Emerging technologies impact high-frequency electronic designs by providing alternative approaches to achieving a function. The function may be a simple as amplifying a signal, or a complex as restoring lost bits to a data stream. But what determines the acceptance of a new technology? Why do some seemingly innovative technologies fall by the wayside?
Most engineers learn to evaluate new technologies for their practical merit. Semiconductor technologies offer a good example of this. Although silicon bipolar technology served many solid-state high-frequency applications throughout the 1970s and 1980s, it was the considerable investment by DARPA during the latter decade that fostered advances in gallium arsenide (GaAs). Most major defense contractors, such as Boeing, Raytheon, TRW, and the firms that would become component parts of Lockheed Martin and Northrop Grumman participated in DARPA's MIMIC program with the eventual result that the yields of GaAs wafers improved, noise figures dropped, and gain and output-power levels increased. GaAs was also attractive because it lent itself to integration. The growth of wireless markets in the late 1980s and 1990s brought high-volume commercial outlets for GaAs that encouraged increases in wafer sizes. As device designers expanded the technology from early MESFET designs to other structures, such as high-electron-mobility transistors (HEMTs) and heterojunction bipolar transistors, the technology grew to acceptance levels that have all but eclipsed silicon bipolars in high-frequency circuits.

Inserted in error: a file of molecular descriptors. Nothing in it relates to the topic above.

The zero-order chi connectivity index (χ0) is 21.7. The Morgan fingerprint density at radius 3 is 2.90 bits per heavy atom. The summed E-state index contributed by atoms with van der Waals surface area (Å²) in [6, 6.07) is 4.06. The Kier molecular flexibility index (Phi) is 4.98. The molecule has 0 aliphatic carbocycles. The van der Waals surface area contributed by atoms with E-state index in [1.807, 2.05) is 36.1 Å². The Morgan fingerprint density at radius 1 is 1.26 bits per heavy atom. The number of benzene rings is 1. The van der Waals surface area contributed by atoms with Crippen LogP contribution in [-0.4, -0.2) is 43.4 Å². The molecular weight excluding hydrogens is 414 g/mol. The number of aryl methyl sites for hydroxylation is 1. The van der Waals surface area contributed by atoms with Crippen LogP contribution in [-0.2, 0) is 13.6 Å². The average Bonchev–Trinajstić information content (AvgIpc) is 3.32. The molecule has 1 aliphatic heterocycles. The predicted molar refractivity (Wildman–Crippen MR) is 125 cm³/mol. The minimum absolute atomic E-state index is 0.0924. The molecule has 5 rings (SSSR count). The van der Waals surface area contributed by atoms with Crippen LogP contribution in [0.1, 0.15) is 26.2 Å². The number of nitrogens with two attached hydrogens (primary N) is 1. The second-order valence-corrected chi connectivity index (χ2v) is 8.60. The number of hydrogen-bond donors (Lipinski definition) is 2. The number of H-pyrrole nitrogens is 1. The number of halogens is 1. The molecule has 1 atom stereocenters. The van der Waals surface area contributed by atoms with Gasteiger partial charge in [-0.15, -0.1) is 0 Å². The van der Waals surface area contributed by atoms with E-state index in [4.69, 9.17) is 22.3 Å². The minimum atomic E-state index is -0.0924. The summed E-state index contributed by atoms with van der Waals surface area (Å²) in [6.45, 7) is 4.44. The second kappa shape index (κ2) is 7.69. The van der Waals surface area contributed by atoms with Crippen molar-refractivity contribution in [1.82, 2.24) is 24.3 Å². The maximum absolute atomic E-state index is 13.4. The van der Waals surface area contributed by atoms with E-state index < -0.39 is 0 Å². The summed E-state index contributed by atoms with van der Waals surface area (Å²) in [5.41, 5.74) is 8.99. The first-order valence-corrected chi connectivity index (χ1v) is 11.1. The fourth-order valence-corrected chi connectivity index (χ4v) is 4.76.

Would RF and microwave engineers have embraced this relatively new technology if it didn't offer higher gains at higher frequencies than silicon bipolars? It is very unlikely. Engineers are practical, and will adopt a new technology if it solves a problem or helps simplify the attainment of a design goal, even if the cost is higher at first.
A Special Report beginning on p. 33 details some of the more visible emerging technologies currently impacting high-frequency designs, including microelectromechanical systems (MEMS) and ultrawideband (UWB) transmissions. A longer version of the article, available on the Microwaves & RF website at www.mwrf.com, includes additional technologies of interest, such as multilayer fabrication technologies and wide-bandgap semiconductors, such as gallium-nitride (GaN) and silicon-carbide (SiC) devices. Not all emerging technologies, such as high-temperature superconductors (HTS), are adopted. But if the major military contractors take an interest in an emerging technology, as they have with MEMS, UWB, and GaN, it is a good bet that the technology will still be flourishing in 20 years.